I have a fair number of boats in my fleet, and some are getting on in years. The oldest of the ones I’ve built is a Chamberlain gunning dory my father commissioned in 1980. The oldest of them all is an English river wherry bearing an oval brass plate that reads: T. Cooper & Sons of Shrewsbury, Boatbuilders, Shrewsbury. Dad acquired it perhaps 40 years ago and believed it was built around 1890.

All of the structural pieces in the stern have decorative touches. The builder’s plate is fixed to the thwart.

Dad may have told me where he found the wherry, but I can’t recall that detail; at the time it was just another boat in a garage crowded with racing shells and I didn’t pay much attention to any of them. As I remember the boat when he brought it home, it was entirely gray with dust and weathering. Whatever differences there were in the woods used for planking, thwarts, transom, and the rest were masked with age. It seemed that Dad might sand all the way through a piece without finding a trace of color or a whiff of fragrance that would indicate whether it was cedar, mahogany, or oak.

The seat has a mahogany backrest supported by an ornate cast-iron frame.

Years passed before Dad got around to restoring the boat, and sanding and varnish did bring out the colors of the wood, but there was no hiding the boat’s age. While some of the mahogany beamed with a coppery glow that had been dimmed for decades, all of the wood was mottled with the dark age spots befitting a supercentenarian. The passenger-seat backrest bore the scars where the tiller lines cut grooves in two clusters, separated by the shoulder widths of the people who once sat there.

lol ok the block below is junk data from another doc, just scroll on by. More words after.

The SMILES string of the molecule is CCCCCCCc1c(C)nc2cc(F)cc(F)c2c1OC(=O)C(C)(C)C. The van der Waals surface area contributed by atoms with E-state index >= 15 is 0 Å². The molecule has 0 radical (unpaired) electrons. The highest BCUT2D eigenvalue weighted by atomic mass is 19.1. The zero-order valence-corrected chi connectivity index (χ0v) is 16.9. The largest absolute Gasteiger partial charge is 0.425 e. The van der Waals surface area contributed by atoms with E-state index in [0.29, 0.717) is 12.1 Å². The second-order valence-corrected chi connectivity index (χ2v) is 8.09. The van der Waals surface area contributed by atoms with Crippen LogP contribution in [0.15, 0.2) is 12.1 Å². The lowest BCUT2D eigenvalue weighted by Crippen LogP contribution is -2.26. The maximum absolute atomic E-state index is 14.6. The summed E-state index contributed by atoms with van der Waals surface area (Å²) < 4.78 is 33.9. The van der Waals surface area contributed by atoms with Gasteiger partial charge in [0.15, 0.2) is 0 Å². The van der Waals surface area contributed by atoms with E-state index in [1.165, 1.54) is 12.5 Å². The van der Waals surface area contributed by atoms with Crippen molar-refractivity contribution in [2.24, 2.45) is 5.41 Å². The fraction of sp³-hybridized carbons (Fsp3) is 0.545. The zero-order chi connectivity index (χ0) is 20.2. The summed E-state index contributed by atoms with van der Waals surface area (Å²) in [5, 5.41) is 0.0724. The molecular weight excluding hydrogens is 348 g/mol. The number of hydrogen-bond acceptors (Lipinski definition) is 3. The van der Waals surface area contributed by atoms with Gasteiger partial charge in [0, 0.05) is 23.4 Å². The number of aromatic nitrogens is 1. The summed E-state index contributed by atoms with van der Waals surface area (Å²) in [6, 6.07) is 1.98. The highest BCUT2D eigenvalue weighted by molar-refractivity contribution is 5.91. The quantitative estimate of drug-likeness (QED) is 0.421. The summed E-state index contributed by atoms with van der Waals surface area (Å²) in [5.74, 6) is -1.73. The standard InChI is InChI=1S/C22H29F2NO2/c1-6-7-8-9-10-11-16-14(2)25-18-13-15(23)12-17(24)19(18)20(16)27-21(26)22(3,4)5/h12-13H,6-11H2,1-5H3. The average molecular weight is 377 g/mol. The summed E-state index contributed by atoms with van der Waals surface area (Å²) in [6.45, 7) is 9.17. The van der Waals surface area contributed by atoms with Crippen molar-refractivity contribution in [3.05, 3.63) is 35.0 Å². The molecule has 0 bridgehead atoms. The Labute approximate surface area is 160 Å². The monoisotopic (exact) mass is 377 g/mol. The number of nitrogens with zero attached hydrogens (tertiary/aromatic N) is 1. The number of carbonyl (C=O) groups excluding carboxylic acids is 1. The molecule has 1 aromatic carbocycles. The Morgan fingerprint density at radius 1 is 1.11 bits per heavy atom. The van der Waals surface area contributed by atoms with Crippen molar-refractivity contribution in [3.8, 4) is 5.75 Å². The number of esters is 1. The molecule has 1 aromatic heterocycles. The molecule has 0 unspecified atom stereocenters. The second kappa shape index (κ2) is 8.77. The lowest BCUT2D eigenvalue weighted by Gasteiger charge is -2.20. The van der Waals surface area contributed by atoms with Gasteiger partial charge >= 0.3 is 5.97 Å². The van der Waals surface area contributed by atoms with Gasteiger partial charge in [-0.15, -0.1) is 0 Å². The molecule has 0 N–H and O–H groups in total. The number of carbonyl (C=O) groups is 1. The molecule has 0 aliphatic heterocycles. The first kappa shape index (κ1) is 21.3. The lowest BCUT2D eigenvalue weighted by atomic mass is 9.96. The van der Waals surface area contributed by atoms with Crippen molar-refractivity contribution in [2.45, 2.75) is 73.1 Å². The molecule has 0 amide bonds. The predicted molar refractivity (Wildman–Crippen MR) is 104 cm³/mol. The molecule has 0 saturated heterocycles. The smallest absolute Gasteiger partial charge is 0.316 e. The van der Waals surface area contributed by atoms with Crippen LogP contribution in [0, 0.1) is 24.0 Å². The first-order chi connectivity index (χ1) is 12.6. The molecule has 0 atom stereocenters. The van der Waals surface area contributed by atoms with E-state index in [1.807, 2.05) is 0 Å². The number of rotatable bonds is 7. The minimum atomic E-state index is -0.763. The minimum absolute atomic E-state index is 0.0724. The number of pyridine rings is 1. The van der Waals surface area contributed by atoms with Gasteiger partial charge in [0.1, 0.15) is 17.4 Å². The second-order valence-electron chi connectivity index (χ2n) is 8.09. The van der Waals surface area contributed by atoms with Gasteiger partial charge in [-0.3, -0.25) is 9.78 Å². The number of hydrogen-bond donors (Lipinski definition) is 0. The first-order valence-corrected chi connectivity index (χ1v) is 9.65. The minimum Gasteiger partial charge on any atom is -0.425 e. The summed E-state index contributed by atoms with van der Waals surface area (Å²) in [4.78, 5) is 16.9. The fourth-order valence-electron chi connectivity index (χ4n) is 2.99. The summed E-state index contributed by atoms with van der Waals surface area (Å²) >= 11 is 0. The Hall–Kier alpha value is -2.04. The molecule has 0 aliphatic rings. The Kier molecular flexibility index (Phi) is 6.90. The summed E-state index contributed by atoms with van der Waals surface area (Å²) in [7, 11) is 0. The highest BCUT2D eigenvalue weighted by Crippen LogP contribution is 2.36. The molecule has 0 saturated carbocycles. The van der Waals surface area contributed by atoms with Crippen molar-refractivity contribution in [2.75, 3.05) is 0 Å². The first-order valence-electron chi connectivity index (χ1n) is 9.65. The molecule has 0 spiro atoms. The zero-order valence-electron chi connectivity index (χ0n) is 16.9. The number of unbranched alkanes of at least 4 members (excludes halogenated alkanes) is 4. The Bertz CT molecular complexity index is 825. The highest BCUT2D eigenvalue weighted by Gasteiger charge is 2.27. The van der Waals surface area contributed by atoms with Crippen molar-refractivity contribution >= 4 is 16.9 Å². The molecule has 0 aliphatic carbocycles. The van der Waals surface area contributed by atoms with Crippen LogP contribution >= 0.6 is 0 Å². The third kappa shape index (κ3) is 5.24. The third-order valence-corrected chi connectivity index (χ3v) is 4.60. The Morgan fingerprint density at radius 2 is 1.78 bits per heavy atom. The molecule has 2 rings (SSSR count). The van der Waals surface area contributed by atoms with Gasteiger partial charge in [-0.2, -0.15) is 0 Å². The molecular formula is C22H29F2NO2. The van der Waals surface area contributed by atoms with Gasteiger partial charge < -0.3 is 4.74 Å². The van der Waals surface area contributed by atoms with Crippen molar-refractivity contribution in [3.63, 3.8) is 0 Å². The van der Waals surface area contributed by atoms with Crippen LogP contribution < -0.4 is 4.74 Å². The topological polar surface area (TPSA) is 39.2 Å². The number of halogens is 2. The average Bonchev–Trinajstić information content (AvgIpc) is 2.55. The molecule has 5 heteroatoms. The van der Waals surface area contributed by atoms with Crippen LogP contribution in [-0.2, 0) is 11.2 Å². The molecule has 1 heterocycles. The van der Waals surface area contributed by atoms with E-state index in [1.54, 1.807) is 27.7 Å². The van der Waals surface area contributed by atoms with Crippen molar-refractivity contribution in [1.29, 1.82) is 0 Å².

After decades of use, probably by livery customers, the wherry’s tiller lines had worn grooves in the backrest

It was important to Dad to make the boat serviceable again rather than just clean it up for display, and, remarkably, all that was required was sistering the frames by the oarlocks and adding an extra floor amidships. The rest of the boat just needed varnish and paint. Dad painted the hull dark green and later blue with a white sheer, the colors of the Lake Washington Rowing Club, where he coached crews and kept racing shells in working order.

Photographer unknown

My father took took to the oars while my mother tended the tiller lines when they went out for a row on Lake Union. After restoring the wherry, he painted the hull dark green.

Dad kept the wherry at the club’s shellhouse and for special occasions the wherry would be carried to the dock and left in the water for a few days to give the seams of the lapstrake hull time to take up. I rowed the wherry on two of those special occasions, both in the months that followed my father’s passing in 2013. The first was a loop of Lake Union, rowing as a memorial to him with a fleet of club boats and rowers. The following May, the wherry was one of the three boats at the head of a parade for the opening of Seattle’s boating season; I rowed beneath a fluttering blue banner bearing Dad’s name. Since then, I’ve taken the boat out of storage a few times and rowed it in the protected waters of the ship canal next to the club.